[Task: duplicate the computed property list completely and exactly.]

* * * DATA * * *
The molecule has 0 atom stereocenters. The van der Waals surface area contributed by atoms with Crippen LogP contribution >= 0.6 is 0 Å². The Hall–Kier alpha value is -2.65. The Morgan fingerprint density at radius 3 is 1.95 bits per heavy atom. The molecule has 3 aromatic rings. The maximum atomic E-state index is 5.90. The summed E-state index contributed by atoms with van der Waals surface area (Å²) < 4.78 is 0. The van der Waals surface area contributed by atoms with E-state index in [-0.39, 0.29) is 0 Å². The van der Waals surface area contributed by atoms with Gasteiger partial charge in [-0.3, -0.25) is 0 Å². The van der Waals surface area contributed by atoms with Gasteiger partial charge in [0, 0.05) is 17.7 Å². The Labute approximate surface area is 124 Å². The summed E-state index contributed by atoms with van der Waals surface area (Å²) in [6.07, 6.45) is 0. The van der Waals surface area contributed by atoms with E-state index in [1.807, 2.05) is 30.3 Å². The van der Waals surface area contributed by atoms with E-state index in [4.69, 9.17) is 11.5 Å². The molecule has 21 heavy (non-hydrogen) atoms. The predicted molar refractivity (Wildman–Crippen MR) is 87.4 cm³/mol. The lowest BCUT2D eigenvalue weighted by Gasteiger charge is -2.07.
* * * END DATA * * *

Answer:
The molecule has 0 atom stereocenters. The van der Waals surface area contributed by atoms with Crippen LogP contribution >= 0.6 is 0 Å². The Hall–Kier alpha value is -2.65. The Morgan fingerprint density at radius 3 is 1.95 bits per heavy atom. The molecule has 3 aromatic rings. The maximum atomic E-state index is 5.90. The summed E-state index contributed by atoms with van der Waals surface area (Å²) < 4.78 is 0. The van der Waals surface area contributed by atoms with E-state index in [-0.39, 0.29) is 0 Å². The van der Waals surface area contributed by atoms with Gasteiger partial charge in [-0.3, -0.25) is 0 Å². The van der Waals surface area contributed by atoms with Gasteiger partial charge in [0, 0.05) is 17.7 Å². The Labute approximate surface area is 124 Å². The summed E-state index contributed by atoms with van der Waals surface area (Å²) in [6.07, 6.45) is 0. The van der Waals surface area contributed by atoms with E-state index in [1.807, 2.05) is 30.3 Å². The van der Waals surface area contributed by atoms with E-state index in [4.69, 9.17) is 11.5 Å². The molecule has 21 heavy (non-hydrogen) atoms. The predicted molar refractivity (Wildman–Crippen MR) is 87.4 cm³/mol. The lowest BCUT2D eigenvalue weighted by Gasteiger charge is -2.07.